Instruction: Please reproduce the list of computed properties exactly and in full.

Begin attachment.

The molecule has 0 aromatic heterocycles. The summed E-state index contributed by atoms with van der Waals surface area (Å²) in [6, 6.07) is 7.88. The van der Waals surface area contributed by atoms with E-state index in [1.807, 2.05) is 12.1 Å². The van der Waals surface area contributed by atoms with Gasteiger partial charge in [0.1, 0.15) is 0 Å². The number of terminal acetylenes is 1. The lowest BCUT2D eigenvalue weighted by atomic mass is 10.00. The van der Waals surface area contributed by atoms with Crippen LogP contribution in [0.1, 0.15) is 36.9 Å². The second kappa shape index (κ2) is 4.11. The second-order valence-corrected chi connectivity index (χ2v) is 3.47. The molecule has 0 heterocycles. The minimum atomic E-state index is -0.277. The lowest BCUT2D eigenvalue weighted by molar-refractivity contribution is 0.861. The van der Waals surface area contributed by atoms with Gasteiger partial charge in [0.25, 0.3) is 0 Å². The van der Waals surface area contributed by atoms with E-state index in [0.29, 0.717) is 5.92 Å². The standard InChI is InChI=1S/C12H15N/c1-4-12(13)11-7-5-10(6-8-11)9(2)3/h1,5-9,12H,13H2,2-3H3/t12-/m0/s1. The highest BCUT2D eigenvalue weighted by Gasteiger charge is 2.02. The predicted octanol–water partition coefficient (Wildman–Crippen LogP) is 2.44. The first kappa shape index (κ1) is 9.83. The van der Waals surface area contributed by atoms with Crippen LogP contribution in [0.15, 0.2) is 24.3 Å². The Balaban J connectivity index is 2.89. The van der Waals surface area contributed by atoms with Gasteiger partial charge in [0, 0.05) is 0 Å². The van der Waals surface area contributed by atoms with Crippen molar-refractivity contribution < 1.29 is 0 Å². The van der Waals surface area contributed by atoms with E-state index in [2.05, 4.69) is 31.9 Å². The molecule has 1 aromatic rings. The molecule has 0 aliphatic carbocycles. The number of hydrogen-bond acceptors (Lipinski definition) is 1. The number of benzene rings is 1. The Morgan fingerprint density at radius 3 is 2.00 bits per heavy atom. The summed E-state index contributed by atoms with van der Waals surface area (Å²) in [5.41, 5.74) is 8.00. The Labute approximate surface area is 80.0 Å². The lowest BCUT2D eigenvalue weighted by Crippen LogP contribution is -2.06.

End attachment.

The molecule has 0 aromatic heterocycles. The summed E-state index contributed by atoms with van der Waals surface area (Å²) in [6, 6.07) is 7.88. The van der Waals surface area contributed by atoms with E-state index in [1.807, 2.05) is 12.1 Å². The van der Waals surface area contributed by atoms with Gasteiger partial charge in [0.1, 0.15) is 0 Å². The number of terminal acetylenes is 1. The lowest BCUT2D eigenvalue weighted by atomic mass is 10.00. The van der Waals surface area contributed by atoms with Crippen LogP contribution in [0.1, 0.15) is 36.9 Å². The second kappa shape index (κ2) is 4.11. The second-order valence-corrected chi connectivity index (χ2v) is 3.47. The molecule has 0 heterocycles. The minimum atomic E-state index is -0.277. The lowest BCUT2D eigenvalue weighted by molar-refractivity contribution is 0.861. The van der Waals surface area contributed by atoms with Gasteiger partial charge in [0.25, 0.3) is 0 Å². The van der Waals surface area contributed by atoms with E-state index in [0.29, 0.717) is 5.92 Å². The standard InChI is InChI=1S/C12H15N/c1-4-12(13)11-7-5-10(6-8-11)9(2)3/h1,5-9,12H,13H2,2-3H3/t12-/m0/s1. The highest BCUT2D eigenvalue weighted by Gasteiger charge is 2.02. The predicted octanol–water partition coefficient (Wildman–Crippen LogP) is 2.44. The first kappa shape index (κ1) is 9.83. The van der Waals surface area contributed by atoms with Crippen LogP contribution in [0.15, 0.2) is 24.3 Å². The Balaban J connectivity index is 2.89. The van der Waals surface area contributed by atoms with Gasteiger partial charge in [0, 0.05) is 0 Å². The van der Waals surface area contributed by atoms with Crippen molar-refractivity contribution < 1.29 is 0 Å². The van der Waals surface area contributed by atoms with E-state index in [2.05, 4.69) is 31.9 Å². The molecule has 1 aromatic rings. The molecule has 0 aliphatic carbocycles. The number of hydrogen-bond acceptors (Lipinski definition) is 1. The number of benzene rings is 1. The Morgan fingerprint density at radius 3 is 2.00 bits per heavy atom. The summed E-state index contributed by atoms with van der Waals surface area (Å²) in [5.41, 5.74) is 8.00. The Labute approximate surface area is 80.0 Å². The lowest BCUT2D eigenvalue weighted by Crippen LogP contribution is -2.06.